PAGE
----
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  • One of the blood-royal of Vijayanagar fled to Chandragiri, and founded a line which exercised a prerogative of its former sovereignty by granting the site of Madras to the English in 1639.
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  • The empire of Vijayanagar repre sents the last stand made by the national faith in India against conquering Islam.
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  • These were - (1) the Adil Shahi dynasty, with its capital at Bijapur, founded in 1490 by a Turk; (2) the Kutb Shahi dynasty, with its capital at Golconda, founded in 1512 by a Turkoman adventurer; (3) the Nizam Shahi dynasty, with its capital at Ahmednagar, founded in 1490 by a Brahman renegade; (4) the Imad Shahi dynasty of Berar, with its capital at Ellichpur, founded in 1484 also by a Hindu from Vijayanagar; (5) the Barid Shahi dynasty, with its capital at Bidar, founded about 1492 by one who is variously described as a Turk and a Georgian slave.
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  • In 1565 they combined against the Hindu raja of Vijayanagar, who was defeated and slain in the decisive battle of Talikota.
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  • His early ambition was to conquer the Mahommedan kings of Bijapur and Golconda, who, since the downfall of Vijayanagar, had been practically supreme over the south.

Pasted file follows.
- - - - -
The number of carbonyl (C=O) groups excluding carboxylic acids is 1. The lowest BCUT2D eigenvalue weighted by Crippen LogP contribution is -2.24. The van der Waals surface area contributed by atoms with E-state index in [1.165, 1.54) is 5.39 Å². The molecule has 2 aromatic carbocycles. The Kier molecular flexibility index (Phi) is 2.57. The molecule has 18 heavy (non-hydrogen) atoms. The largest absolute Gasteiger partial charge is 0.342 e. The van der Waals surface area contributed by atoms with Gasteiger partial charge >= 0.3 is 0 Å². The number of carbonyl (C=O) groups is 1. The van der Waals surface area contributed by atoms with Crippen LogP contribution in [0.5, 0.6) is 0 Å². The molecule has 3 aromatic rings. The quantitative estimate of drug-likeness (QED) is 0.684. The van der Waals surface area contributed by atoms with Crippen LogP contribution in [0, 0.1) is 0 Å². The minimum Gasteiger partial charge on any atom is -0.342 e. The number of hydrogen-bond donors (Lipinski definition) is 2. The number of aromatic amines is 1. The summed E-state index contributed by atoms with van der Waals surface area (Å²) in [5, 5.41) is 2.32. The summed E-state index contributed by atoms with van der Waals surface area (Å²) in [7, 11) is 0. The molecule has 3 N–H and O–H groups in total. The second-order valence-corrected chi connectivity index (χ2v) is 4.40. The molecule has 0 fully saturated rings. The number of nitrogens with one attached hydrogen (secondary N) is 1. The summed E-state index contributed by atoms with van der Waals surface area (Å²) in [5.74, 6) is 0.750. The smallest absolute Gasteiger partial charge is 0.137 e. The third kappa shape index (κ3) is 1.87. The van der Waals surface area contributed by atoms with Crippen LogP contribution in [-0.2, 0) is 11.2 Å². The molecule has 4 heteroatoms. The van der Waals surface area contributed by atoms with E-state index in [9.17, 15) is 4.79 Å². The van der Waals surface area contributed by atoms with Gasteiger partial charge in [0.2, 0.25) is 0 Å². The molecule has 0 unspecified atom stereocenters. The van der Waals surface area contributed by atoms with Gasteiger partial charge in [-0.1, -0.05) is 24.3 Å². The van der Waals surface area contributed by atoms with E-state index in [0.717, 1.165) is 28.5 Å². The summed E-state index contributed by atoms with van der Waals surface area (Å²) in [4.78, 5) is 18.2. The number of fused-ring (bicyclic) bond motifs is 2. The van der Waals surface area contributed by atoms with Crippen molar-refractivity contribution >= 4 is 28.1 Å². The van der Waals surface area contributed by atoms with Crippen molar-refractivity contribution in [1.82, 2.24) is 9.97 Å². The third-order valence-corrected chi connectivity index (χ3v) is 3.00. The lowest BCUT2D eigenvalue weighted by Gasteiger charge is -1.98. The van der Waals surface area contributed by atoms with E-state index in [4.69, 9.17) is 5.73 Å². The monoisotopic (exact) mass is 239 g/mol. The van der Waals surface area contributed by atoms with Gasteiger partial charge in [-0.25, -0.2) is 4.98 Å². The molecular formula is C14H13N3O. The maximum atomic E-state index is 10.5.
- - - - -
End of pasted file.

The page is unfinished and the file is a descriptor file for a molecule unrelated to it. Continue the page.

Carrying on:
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  • Ahmedabad in Gujarat, Gulbarga, Bijapur, Ahmednagar and Ellichpur in the Deccan were each the capital of an independent Mahommedan kingdom; while the Hindu raja of Vijayanagar was recognized as paramount over the entire south.
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  • Vijayanagar gave the militant Mahommedanism of Northern India no, opportunity for a combined attack on the Portuguese settlements.
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  • After 1565, when the power of Vijayanagar was broken at the battle of Talikot, a Mussulman coalition was at last formed, and the Portuguese were confronted by a line of hostile states stretching from Gujarat to Achin; but by this time they were strong enough to hold their own.
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  • It is characteristic of their native policy that they had not only refrained from aiding Vijayanagar in 1565, but had even been willing to despoil their Hindu allies.
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  • In 1543 Martim Affonso de Sousa, governor of India, organized an expedition to sack the Hindu temples at Conjeveram in Vijayanagar itself, and similar incidents are common in Indo-Portuguese history.
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  • After the overthrow of the Yadavas by the Delhi emperor (1320), Belgaum was for a short time under the rule of the latter; but only a few years later the part south of the Ghatprabha was subject to the Hindu rajas of Vijayanagar.
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  • But, though the city was sacked and the supremacy of Vijayanagar for ever destroyed, the Mahommedan victors did not themselves advance far into the south.
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  • The Naiks or feudatories of Vijayanagar everywhere asserted their independence.